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Supreme Court Permits Border Patrol to Remove Texas Razor-Wire

A divided Supreme Court on Monday allowed Border Patrol agents to resume cutting for now razor wire that Texas installed along a stretch of the U.S.-Mexico border that is at the center of an escalating standoff between the Biden administration and the state over immigration enforcement. The 5-4 vote clears the way for Border Patrol agents to cut or clear out concertina wire that Texas has put along the banks of the Rio Grande to deter migrants from entering the U.S. illegally, the Associated Press reports. Some migrants have been injured by the sharp wire and the Justice Department has argued the barrier impedes the U.S. government’s ability to patrol the border, including coming to the aid of migrants in need of help.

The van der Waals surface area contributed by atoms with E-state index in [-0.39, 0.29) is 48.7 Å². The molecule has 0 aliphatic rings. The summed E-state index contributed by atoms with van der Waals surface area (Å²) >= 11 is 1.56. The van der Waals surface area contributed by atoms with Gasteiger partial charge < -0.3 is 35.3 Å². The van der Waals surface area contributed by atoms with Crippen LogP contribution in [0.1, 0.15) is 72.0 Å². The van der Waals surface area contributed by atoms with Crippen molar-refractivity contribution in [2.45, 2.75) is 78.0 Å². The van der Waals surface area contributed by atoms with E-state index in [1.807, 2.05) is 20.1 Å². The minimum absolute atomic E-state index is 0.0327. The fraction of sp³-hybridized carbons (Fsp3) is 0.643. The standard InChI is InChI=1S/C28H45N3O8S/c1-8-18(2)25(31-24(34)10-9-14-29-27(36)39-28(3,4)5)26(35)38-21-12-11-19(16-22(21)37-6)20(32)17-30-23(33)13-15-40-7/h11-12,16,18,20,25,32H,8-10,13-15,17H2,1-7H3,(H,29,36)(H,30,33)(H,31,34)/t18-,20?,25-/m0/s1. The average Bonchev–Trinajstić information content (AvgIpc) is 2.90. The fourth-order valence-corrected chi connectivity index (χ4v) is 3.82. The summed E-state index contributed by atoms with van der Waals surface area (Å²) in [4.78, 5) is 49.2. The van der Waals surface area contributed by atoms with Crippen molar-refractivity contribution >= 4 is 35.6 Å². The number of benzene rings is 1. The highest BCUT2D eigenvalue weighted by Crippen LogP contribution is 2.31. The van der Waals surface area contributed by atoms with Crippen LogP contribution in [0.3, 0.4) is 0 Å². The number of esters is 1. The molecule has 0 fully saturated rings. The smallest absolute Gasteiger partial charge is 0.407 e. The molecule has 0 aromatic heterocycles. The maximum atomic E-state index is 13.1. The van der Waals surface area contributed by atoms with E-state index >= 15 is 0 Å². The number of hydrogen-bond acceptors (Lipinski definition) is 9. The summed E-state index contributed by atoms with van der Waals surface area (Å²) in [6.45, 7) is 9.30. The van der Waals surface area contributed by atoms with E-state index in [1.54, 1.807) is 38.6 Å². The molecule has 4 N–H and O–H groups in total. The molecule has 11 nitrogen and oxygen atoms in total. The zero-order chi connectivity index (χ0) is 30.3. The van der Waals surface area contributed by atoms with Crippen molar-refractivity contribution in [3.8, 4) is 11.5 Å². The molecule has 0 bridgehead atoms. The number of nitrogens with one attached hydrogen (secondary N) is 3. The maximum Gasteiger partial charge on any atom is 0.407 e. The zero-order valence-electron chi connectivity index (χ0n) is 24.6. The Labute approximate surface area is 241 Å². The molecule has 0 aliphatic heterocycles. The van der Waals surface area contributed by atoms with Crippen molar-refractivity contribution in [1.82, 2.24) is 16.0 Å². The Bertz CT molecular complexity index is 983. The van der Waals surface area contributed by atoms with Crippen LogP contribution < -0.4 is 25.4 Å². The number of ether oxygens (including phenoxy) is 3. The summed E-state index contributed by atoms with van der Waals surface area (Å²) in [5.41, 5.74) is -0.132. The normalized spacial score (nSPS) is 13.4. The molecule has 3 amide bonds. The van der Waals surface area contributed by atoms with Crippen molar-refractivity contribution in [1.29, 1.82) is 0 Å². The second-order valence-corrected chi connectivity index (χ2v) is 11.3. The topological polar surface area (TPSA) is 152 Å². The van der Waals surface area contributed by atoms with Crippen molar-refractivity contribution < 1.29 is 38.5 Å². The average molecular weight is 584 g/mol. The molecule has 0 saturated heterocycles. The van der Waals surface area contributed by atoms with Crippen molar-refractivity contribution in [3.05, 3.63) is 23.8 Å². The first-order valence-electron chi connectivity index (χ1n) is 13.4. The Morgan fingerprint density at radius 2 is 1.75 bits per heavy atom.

Texas Gov. Greg Abbott had authorized the wire, one of a series of aggressive measures the three-term Republican has taken on the border in the name of curbing illegal crossings from Mexico. His spokesman said the absence of razor wire and other deterrents encourages migrants to risk unsafe crossings and makes the job of Texas border personnel more difficult. Texas officials have argued that federal agents cut the wire to help groups crossing illegally through the river before taking them in for processing.

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A daily report co-sponsored by Arizona State University, Criminal Justice Journalists, and the National Criminal Justice Association

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